Note that when uiThread is called inside Activity, the block will not execute if isFinishing is true . We do not actually use this feature, as RxJava handles all the threading in our apps, but it is a nice feature.

Using Anko instead of XML. Although Anko is not ready to replace standard Android UI building, sometimes it is very handy.

As you can see, Anko DSL allows you to use custom views alongside Android built-in views. This is where it has a great advantage over standard XML.

Kotlin Android extensions: Removing ButterKnife dependency

Bored yet? I bet you scrolled that without reading. In Kotlin, you don’t need any of those. You can just reference your view property by its @id XML parameter, those properties would have the same name as declared in your XML file. More info can be found in official docs.

Other neat features

  1. Extension functions & Builders

apply, let, and extension functions can be easily used to create elegant builders.

2. A quick hack for beginners
During the first couple of days, you often stumble upon a problem: you don’t know how to write a rather simple Java expression in Kotlin. 
A simple trick is to write a piece of code in Java and then paste it into a Kotlin file. Thanks to guys in JetBrains, it gets automatically converted to Kotlin. Hacky, but works like a charm!

3. Getting rid of unnecessary dependencies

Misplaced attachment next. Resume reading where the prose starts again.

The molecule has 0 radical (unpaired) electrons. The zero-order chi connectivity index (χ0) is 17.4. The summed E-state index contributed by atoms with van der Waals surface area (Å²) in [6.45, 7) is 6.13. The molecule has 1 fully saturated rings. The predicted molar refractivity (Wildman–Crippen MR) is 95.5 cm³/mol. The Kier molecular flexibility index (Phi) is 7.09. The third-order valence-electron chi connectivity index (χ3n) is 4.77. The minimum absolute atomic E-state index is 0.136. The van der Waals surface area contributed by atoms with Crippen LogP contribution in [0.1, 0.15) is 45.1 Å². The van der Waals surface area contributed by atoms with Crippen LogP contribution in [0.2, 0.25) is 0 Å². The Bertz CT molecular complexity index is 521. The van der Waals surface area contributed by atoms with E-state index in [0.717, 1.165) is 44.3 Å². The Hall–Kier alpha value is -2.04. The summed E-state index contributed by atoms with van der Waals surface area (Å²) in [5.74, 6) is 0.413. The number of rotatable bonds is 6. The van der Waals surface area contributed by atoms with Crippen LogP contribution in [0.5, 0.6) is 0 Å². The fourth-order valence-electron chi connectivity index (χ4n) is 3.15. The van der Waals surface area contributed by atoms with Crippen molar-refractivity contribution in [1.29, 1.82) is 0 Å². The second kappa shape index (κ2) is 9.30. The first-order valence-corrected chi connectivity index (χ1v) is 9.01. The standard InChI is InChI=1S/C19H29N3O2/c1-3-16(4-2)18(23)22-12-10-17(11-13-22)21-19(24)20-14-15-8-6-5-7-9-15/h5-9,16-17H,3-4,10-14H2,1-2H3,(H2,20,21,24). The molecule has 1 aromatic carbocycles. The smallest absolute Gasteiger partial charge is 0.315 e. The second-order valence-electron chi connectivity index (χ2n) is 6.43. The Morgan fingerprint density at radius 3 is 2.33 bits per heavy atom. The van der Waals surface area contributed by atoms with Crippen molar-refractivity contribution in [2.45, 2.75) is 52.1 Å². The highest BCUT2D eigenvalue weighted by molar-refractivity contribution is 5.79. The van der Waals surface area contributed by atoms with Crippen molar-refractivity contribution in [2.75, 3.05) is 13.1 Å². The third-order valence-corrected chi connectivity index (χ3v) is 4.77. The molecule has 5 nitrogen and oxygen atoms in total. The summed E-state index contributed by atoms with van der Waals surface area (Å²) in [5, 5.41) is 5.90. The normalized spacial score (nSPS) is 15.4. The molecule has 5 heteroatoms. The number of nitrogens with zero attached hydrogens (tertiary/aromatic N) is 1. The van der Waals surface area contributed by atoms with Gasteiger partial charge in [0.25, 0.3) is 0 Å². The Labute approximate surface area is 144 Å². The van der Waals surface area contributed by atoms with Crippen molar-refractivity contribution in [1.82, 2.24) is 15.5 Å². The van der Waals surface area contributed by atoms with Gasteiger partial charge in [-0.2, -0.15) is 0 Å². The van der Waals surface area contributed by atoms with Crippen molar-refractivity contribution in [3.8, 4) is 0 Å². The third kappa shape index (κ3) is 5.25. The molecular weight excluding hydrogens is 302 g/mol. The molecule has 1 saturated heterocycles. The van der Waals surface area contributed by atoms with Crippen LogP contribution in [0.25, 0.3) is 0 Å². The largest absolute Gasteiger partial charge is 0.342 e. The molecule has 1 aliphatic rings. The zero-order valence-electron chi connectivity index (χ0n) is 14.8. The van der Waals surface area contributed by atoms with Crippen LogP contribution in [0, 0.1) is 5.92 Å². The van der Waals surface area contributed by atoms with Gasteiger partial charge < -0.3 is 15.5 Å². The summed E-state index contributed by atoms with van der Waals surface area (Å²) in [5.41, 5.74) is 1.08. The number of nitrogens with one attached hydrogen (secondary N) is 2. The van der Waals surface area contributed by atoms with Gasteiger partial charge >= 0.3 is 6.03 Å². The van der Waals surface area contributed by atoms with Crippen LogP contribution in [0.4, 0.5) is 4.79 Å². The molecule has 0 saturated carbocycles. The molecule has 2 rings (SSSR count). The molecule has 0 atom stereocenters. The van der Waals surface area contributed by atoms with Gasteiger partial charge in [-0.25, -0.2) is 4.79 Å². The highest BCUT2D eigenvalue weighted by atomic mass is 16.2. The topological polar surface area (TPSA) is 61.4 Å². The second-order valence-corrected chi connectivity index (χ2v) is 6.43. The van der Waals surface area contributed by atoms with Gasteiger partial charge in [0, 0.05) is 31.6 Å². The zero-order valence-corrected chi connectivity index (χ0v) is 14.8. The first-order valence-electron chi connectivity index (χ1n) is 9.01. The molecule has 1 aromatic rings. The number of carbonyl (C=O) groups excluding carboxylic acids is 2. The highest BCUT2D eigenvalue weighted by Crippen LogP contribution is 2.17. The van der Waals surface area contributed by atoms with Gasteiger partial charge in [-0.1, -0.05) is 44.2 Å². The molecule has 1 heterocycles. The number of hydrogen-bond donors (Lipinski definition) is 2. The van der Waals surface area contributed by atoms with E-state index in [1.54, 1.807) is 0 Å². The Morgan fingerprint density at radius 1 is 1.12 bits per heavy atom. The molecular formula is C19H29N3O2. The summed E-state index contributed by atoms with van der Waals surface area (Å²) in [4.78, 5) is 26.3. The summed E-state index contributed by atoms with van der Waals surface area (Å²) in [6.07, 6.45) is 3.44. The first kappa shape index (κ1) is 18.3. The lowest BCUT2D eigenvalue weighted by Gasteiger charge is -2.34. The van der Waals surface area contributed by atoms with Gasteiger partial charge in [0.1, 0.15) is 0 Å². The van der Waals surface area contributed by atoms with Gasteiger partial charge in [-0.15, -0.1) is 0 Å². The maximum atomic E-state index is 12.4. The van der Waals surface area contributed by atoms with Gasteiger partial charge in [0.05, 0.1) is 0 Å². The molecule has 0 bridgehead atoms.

Kotlin replaces a lot of third-party libraries, such as ButterKnife, Google Autovalue, Retrolambda, Lombok and some of the RxJava code.

Summary

As a software development team, the main challenge we have is delivering great products and being effective at getting the job done. Although to start developing effectively in Kotlin you need some prerequisite knowledge of functional programming, investing time to learn it really pays off. I believe Kotlin is a major improvement over conventional Android development, which allows us to deliver great apps on time, and with MUCH fewer bugs.

Feel free to ask questions, we will be grad to help others make the transition. Share your thoughts / comments below!

Programming is the most fun you can have with your clothes on.
John Guttag

UPD: val does not actually mean ‘immutable’, but rather ‘read only’. See this article for details.

References

  1. Kotlin Reference
  2. So You Want to be a Functional Programmer
  3. Why Functional Programming Matters
  4. 6 Benefits of Programming with Immutable Objects in Java
  5. Anko DSL vs Android XML-First
  6. Lessons from converting an app to 100% Kotlin
  7. Result: Voter Application. 99.8% crash-free users.
  8. Kotlin: val does not mean immutable, it just means readonly